The evolution of Jewish American political discourse from outsider counter-culture to ‘never again a victim’
One Middle Eastern nation does indeed pay to influence U.S. foreign policy. Hint: It’s not Israel.
Hamas today is in the same position as Yasser Arafat once was: sacrificing its people to a corrupted ideal
What role does America play in Jewish life, and by extension what kind of Jewish literature can be created here?
New novel ‘The Betrayers’ boldly places at its center the most famous refusenik and all he represents for Soviet Jewry
In an excerpt from a new biography, the great showman asks, ‘What does music mean?’
Video: Throw away your jars of gray fish patties. This Rosh Hashanah, make a terrine that’ll have doubters asking for seconds.
A new shoe offers some extra height to Jews of shorter stature. But why prey on insecurities and stereotypes to sell footwear?
The Talmud imagines the world as organized for the benefit of Torah sages, even in matters of sex and death
Bahrain, Qatar, Indonesia, and the United Arab Emirates won’t show the film
Darren Aronofsky didn’t make his protagonist a vegetarian—the Bible did
It rains and rains in the most eccentric Old Testament adaptation, and most Jewish biblical blockbuster, ever made
Darren Aronofsky credits Mrs. Fried with the idea for the film, cast her in it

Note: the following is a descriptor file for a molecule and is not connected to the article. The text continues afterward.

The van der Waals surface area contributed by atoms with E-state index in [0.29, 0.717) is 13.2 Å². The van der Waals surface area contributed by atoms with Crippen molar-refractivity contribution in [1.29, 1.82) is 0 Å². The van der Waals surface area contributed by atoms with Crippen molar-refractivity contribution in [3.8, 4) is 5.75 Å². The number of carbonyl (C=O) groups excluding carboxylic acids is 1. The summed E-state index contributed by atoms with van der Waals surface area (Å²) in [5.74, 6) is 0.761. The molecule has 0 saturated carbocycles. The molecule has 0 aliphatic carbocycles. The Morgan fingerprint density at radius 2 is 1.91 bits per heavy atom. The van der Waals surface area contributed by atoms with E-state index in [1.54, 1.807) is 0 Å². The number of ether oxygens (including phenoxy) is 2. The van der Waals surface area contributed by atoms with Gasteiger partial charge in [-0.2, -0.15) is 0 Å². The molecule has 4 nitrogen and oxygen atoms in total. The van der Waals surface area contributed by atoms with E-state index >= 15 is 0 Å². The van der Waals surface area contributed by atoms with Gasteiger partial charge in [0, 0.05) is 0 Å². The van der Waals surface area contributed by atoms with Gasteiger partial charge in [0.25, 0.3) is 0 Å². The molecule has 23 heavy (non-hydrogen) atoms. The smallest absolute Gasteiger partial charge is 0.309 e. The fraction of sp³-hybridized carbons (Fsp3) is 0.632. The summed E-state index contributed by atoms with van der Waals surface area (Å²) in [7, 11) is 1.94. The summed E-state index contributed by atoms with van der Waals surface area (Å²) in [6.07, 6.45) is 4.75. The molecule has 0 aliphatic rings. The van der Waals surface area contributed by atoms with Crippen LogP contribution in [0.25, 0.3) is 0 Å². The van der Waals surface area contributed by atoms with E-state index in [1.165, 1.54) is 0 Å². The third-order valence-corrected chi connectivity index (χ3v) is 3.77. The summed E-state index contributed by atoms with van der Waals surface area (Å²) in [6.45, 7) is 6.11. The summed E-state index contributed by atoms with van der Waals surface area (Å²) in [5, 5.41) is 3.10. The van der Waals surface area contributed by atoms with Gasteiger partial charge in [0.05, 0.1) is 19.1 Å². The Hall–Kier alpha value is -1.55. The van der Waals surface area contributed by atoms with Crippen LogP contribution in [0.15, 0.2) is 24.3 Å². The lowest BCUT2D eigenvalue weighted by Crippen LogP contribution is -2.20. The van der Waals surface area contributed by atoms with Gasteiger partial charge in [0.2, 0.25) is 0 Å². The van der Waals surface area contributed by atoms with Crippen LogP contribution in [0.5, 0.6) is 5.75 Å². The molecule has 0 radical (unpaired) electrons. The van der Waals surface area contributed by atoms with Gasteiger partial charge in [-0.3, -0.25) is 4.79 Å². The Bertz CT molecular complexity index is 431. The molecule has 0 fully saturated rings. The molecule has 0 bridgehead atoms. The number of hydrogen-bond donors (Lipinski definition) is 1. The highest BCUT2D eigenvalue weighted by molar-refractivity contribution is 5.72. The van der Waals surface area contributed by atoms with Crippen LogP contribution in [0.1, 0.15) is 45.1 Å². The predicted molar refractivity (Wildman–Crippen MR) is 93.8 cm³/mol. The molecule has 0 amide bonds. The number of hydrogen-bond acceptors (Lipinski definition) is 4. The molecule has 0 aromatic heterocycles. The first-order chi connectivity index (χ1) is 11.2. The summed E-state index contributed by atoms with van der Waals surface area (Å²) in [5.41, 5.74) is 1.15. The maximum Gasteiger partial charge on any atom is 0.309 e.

Who built the ark? Russell Crowe.
Rachel Weisz’s happy life with Daniel Craig makes Jewish men wonder if they can ever be good enough
Plus GOP hammers Obama on Syria envoy, and more
Plus, the most Jewish HBO series yet, and more
In Leeches, a novel by the Serbian Jewish writer David Albahari, Belgrade plays home to nationalists, anti-Semites, and kabbalistic puzzles
Site of famous coaster up for sale
Whom to root for Sunday night
Black Swan and Barney’s Version can both be seen as grappling with how to portray Jewishness onscreen. One succeeds; the other fails.
Plus START supporters hone in on AIPAC, and more
In other news, there is no Santa Claus
The dynamic conductor and genius behind ‘West Side Story’ also wrote classical works. Allen Shawn explores what they reveal.
Batya Ungar-Sargon discusses her exposé on the tax rolls and funding cuts that fueled an ethnic rift in East Ramapo, N.Y.
Some people lean on neighbors for a cup of sugar. The Fruchters, of Memphis, Tennessee, needed theirs to help them keep the Sabbath.